Oil drilling off South Carolina coast exciting, scary
With time running out in this year’s legislative session, state lawmakers opposed to offshore oil drilling are using another tactic to fight President Donald Trump’s push for exploration and drilling along the South Carolina coast.
Sen. Chip Campsen, R-Charleston, said he’ll use the state budget to combat oil drilling. He’s introducing a budget proviso that he thinks will be a faster way to stop Trump administration plans in South Carolina, instead of waiting on bills to pass both chambers of the Legislature.
The proviso, like several bills introduced in the House and Senate, would prevent oil companies from installing pipes, tanks or other equipment on land to support offshore drilling. Bills to halt drilling won’t pass the Legislature this year, but the budget must be adopted — and a proviso is a quicker route, Campsen says.
The proviso was adopted by the Senate on a 40-4 vote Wednesday night. It now must go to the House for a vote. The proviso would be good for one year but could be renewed next year, Campsen said. The legislative session ends next month.
“It is the only way that we can get a ban on that infrastructure in place this year,’’ Campsen said during a morning news conference with Republican Gov. Henry McMaster, Republican Attorney General Alan Wilson, Sen. Nikki Setzler, D-Lexington, and others. “We can follow up with a permanent law change next year. Or we can put the same proviso in the budget next year. ‘’
In addition to Campsen’s plan, McMaster said he will again talk with the Trump administration about the governor’s opposition to offshore oil drilling. McMaster told The State after the news conference that he’s already made his opposition known to incoming Interior Secretary David Bernhardt. Discussions with former Secretary Ryan Zinke went nowhere.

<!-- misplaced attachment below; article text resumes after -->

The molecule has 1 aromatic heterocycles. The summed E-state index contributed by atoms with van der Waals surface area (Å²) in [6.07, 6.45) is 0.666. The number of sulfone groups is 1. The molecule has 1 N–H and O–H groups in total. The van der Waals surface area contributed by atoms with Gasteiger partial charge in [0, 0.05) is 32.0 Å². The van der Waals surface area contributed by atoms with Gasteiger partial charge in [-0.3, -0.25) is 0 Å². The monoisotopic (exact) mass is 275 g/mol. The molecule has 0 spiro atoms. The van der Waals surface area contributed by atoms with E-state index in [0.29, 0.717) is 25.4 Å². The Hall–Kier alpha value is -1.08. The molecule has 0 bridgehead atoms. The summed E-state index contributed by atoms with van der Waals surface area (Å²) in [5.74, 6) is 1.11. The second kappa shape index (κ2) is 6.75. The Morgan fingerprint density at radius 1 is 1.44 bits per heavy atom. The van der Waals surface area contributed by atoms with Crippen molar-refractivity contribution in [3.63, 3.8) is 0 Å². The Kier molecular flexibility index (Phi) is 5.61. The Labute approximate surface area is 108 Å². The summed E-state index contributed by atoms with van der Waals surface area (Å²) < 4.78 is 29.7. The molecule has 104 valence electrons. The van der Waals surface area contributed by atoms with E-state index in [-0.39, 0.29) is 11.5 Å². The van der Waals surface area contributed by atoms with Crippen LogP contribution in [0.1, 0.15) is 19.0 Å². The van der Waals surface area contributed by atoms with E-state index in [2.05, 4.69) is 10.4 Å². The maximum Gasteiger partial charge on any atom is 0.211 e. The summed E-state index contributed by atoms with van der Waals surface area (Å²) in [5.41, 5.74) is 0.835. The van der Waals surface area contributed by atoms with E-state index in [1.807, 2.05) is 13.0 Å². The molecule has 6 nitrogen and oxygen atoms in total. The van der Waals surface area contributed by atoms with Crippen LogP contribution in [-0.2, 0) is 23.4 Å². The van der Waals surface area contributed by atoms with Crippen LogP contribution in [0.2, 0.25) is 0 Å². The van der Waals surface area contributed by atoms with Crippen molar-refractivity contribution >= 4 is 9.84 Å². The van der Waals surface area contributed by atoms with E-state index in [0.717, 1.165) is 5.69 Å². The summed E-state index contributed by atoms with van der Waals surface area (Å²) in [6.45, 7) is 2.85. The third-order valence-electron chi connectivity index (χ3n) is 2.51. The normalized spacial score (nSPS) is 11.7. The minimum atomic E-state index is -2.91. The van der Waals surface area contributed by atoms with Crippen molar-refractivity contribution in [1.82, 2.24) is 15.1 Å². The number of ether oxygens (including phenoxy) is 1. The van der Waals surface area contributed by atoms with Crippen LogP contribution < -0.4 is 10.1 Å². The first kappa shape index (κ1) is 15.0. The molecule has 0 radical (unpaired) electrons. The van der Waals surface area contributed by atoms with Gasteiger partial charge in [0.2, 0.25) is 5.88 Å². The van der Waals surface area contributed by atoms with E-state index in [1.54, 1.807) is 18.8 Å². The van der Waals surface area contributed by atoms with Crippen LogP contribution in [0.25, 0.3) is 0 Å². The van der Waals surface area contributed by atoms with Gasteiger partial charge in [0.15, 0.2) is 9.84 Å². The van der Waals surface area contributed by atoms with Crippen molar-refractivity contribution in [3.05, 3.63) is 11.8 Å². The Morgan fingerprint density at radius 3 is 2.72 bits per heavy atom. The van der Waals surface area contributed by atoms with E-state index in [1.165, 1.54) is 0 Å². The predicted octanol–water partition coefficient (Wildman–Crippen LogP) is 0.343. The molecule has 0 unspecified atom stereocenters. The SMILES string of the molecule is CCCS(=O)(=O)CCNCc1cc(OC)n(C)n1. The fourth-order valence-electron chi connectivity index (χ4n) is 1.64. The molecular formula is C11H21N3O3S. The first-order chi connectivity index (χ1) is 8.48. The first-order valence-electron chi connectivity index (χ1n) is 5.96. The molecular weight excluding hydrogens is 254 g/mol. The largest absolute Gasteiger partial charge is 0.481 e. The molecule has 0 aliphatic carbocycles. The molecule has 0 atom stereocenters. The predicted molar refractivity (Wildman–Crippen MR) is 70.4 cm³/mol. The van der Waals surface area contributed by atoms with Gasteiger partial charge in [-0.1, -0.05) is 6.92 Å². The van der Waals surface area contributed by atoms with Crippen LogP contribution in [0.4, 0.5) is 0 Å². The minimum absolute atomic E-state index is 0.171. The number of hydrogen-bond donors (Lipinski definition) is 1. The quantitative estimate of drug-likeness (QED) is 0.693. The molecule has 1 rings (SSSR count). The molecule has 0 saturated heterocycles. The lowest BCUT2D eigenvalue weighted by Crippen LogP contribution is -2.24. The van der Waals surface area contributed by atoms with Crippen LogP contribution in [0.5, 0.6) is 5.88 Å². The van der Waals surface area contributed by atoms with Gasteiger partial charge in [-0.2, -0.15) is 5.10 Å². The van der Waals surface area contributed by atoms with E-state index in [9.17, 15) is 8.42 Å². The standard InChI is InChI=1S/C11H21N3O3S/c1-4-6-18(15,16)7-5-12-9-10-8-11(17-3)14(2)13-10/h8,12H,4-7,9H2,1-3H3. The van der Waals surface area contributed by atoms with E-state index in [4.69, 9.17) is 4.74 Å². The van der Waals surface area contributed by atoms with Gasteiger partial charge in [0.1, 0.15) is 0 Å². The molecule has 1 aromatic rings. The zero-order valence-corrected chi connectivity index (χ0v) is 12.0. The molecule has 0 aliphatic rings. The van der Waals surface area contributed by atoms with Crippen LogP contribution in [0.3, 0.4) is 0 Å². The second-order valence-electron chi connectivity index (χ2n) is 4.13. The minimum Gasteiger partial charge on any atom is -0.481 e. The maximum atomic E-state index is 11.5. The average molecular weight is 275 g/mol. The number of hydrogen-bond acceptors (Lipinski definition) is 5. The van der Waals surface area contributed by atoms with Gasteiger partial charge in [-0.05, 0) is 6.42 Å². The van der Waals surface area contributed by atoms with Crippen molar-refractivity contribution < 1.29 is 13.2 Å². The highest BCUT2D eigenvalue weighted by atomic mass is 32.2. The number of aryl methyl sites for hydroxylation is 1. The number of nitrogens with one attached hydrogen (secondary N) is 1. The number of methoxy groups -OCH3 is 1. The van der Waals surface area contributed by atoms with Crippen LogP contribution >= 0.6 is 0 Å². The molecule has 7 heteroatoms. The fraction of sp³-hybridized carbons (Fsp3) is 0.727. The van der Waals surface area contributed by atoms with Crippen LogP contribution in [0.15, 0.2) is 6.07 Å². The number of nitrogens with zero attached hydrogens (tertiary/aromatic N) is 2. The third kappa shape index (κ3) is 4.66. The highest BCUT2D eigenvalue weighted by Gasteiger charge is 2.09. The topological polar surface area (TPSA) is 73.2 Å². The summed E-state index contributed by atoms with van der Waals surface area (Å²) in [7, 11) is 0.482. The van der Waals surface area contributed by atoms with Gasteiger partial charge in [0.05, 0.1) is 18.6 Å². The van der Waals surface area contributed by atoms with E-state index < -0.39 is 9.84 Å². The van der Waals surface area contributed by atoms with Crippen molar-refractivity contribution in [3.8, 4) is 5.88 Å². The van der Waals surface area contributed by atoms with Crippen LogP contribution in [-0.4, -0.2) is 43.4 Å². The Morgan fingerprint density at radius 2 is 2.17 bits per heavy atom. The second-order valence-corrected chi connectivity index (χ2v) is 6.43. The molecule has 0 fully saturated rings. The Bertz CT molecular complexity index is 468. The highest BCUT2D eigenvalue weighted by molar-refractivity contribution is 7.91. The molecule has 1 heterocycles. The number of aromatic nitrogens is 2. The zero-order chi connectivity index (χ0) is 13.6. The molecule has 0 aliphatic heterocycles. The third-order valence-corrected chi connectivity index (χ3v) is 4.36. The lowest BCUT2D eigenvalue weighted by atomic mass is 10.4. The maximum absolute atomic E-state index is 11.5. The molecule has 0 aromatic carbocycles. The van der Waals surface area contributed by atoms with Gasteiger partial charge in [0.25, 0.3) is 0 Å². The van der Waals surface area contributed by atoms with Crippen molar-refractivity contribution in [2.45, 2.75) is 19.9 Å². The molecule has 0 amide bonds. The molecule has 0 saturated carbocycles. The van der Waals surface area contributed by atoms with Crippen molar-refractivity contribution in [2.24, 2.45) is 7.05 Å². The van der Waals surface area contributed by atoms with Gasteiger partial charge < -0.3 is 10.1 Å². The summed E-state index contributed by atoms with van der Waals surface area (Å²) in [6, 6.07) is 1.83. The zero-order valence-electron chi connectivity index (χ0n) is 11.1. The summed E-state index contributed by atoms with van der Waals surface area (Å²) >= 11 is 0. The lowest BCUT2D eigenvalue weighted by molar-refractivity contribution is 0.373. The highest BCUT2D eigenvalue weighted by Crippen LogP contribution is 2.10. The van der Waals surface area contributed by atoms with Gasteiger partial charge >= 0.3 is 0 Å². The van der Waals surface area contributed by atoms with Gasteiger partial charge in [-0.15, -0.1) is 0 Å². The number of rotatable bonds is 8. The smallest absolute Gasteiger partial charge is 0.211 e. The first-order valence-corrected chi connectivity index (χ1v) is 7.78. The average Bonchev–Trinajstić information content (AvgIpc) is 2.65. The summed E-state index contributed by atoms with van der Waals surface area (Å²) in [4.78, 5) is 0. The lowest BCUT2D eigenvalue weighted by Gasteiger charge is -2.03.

“I’ve communicated a little with the new guy in office,’’ said McMaster, who is a Trump supporter.
Offshore drilling is a hot button issue in South Carolina, where every coastal city has come out against seismic testing and drilling because of its potential to pollute the ocean and beaches that anchor the state’s $20 billion tourism economy.
Campsen said oil drilling and the industrial facilities needed to support it could wreck the state’s wildlife refuges, beaches and tourism economy. Vacation hotspots in South Carolina include the seashores of Myrtle Beach and Hilton Head Island, as well as beaches and marshes around Charleston.
Some inland lawmakers favor drilling as a way to create thousands of jobs and bring revenues to South Carolina, arguing that it can be done without much environmental harm. The American Petroleum Institute won’t support Campsen’s budget proviso, said Mark Harmon, the organization’s South Carolina representative.
“We feel like the benefits are there’’ if the state establishes an oil industry offshore, he said, adding that Campsen’s effort “would impede and limit our ability to benefit locally.’’
During his administration, President Barack Obama first considered allowing drilling off the Atlantic coast, then dropped the plan in the face of intense opposition from communities in East Coast states, including South Carolina. But President Trump has rekindled those efforts to allow seismic testing for oil and natural gas, as well as drilling. His plan was released last year and could be finalized by next year.
Trump’s efforts prompted nine environmental groups and attorneys general from 10 states — including South Carolina’s Wilson — to sue the federal government to halt the search for oil.
McMaster has consistently voiced opposition to seismic testing and drilling. Statewide, 56 percent of the people oppose offshore drilling and 61 percent are against seismic testing, a recent Winthrop University poll found.